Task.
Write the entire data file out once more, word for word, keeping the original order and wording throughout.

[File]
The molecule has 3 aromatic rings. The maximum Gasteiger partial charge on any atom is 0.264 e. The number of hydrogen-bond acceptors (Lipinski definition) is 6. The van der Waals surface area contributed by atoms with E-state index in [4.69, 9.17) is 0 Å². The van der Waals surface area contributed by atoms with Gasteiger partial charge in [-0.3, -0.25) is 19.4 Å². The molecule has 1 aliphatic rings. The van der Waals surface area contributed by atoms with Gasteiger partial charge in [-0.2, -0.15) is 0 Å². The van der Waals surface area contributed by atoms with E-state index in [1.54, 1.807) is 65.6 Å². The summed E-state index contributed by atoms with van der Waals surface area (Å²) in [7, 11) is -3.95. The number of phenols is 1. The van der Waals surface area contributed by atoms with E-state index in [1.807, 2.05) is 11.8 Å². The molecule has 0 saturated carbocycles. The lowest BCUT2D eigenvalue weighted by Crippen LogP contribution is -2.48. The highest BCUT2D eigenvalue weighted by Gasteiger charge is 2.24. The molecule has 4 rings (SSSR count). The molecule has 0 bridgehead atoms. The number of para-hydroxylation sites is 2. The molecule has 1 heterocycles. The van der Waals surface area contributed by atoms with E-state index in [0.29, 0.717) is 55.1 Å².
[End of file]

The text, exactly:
The molecule has 3 aromatic rings. The maximum Gasteiger partial charge on any atom is 0.264 e. The number of hydrogen-bond acceptors (Lipinski definition) is 6. The van der Waals surface area contributed by atoms with E-state index in [4.69, 9.17) is 0 Å². The van der Waals surface area contributed by atoms with Gasteiger partial charge in [-0.3, -0.25) is 19.4 Å². The molecule has 1 aliphatic rings. The van der Waals surface area contributed by atoms with Gasteiger partial charge in [-0.2, -0.15) is 0 Å². The van der Waals surface area contributed by atoms with E-state index in [1.54, 1.807) is 65.6 Å². The summed E-state index contributed by atoms with van der Waals surface area (Å²) in [7, 11) is -3.95. The number of phenols is 1. The van der Waals surface area contributed by atoms with E-state index in [1.807, 2.05) is 11.8 Å². The molecule has 0 saturated carbocycles. The lowest BCUT2D eigenvalue weighted by Crippen LogP contribution is -2.48. The highest BCUT2D eigenvalue weighted by Gasteiger charge is 2.24. The molecule has 4 rings (SSSR count). The molecule has 0 bridgehead atoms. The number of para-hydroxylation sites is 2. The molecule has 1 heterocycles. The van der Waals surface area contributed by atoms with E-state index in [0.29, 0.717) is 55.1 Å².